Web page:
Visual Explanations

best-selling illustrated essays on presenting information

Study by:
Edward Tufte

Reviewed by:
On 20 July 2009
Last modified:1 January 2016


Beautifully illustrated study of data design and display

Visual Explanations is Edward Tufte’s passionate manifesto for intelligent information design. He is concerned with the need for scale, accuracy, and truthful proportion in the visualisation of data. The book derives much of its charm from the beautiful reproduction of its illustrative materials. He includes engravings, photographs, maps, computer-generated images, and even built-in flaps showing motion and before-after effects. The diversity of his examples is just as impressive.

Clarity and excellence in thinking is very much like clarity and excellence in the display of data. When principles of design replicate principles of thought, the act of arranging information becomes an act of insight.

Visual ExplanationsThey are drawn from scientific papers, conjurors’ manuals, and even books designed to be read under water. In one stunning example, he uses video snapshots of his own two-dimensional yet dynamic visualisation of a thunderstorm. Tufte [pronounced “TUFF-tee”] makes his central argument in a chapter which has now become famous.

This discusses the mis-representation of data related to the 1986 Challenger space shuttle which resulted in a disastrous explosion and the death of all the cosmonauts on board. His dense technical analysis of data-presentation and bad practice is used to argue that the fatal accident could have been averted if charts and diagrams had been presented more intelligently, more accurately.

A chapter on conjuring tricks focuses on the clever representation of temporal progression in single illustrations from how-to-do-it books. However, it has to be said that sometimes it’s not quite clear what point he’s making, and he seems to be struggling with what is obvious: that it’s difficult to represent fluid motion in static, two-dimensional images.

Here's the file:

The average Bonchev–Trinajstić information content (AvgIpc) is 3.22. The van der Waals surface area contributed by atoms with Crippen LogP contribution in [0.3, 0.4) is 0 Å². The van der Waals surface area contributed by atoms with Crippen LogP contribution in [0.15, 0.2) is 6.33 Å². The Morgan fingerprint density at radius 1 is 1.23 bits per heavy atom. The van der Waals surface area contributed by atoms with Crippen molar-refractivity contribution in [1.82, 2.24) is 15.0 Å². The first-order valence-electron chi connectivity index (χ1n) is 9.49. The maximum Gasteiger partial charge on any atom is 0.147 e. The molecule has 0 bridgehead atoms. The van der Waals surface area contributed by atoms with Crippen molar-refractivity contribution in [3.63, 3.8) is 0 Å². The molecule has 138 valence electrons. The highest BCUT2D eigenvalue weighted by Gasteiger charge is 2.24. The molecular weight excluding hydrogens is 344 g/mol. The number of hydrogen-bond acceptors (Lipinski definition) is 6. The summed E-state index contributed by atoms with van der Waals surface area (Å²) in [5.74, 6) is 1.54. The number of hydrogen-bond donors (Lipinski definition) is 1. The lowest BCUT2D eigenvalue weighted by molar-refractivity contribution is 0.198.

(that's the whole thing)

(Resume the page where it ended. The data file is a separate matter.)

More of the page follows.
Eventually it emerges that he wishes to compare magic with it’s opposite – teaching. One amazes by concealment, the other should inform by revelation. “Your audience should know beforehand what you’re going to do.” That’s a useful insight for some of us.

His attitude is enormously confident and persuasive. Yet if you can brace yourself as a reader, it sometimes seems that he doesn’t always follow his own theories in the presentation of materials – and this in a book which he wrote, designed, and published himself. On some pages, it’s difficult to link illustration to argument; some reproductions are disproportionately large for the point they are making; and he pursues the odd habit of crowding the generous page margins with bibliographic minutiae which would normally be reserved for chapter endnotes.

He writes in a cryptic, elliptical manner, and is much given to compressed generalisations and gnomic claims such as “to make verbs visible, is at the heart of information design” – though this approach can also be quite witty, as when he dismisses one of the bad examples as “better than nothing ([but] that’s all it’s better than”.

Despite these occasional oddities, there are thought-provoking ideas on almost every page. For instance, the idea that the public health warnings on US billboard cigarette advertisements are less effective because they are difficult to read, crammed as they are into boxed text, sans-serif fonts, in continuous capitals, and underlined – which makes four typographical solecisms in one.


Despite the graphic variety of his presentations, many of his arguments are amazingly orchestrated onto single or double-page spreads, and the book is an almost irresistibly beautiful production. What he’s actually talking about is visual rhetoric: “by establishing a structure of rhythm and relationships, [graphic] parallelism becomes the poetry of visual information”. We might wish to query some of his theoretical claims, but it’s very hard to be critically detached from such a seductive presentation of evidence – which paradoxically is the very point he’s warning us about.

© Roy Johnson 2002

Visual Explanations   Buy the book at Amazon UK
Visual Explanations   Buy the book at Amazon US

Edward Tufte, Visual Explanations, Cheshire, CT: Graphics Press, 1997, pp.156, ISBN: 0961392126

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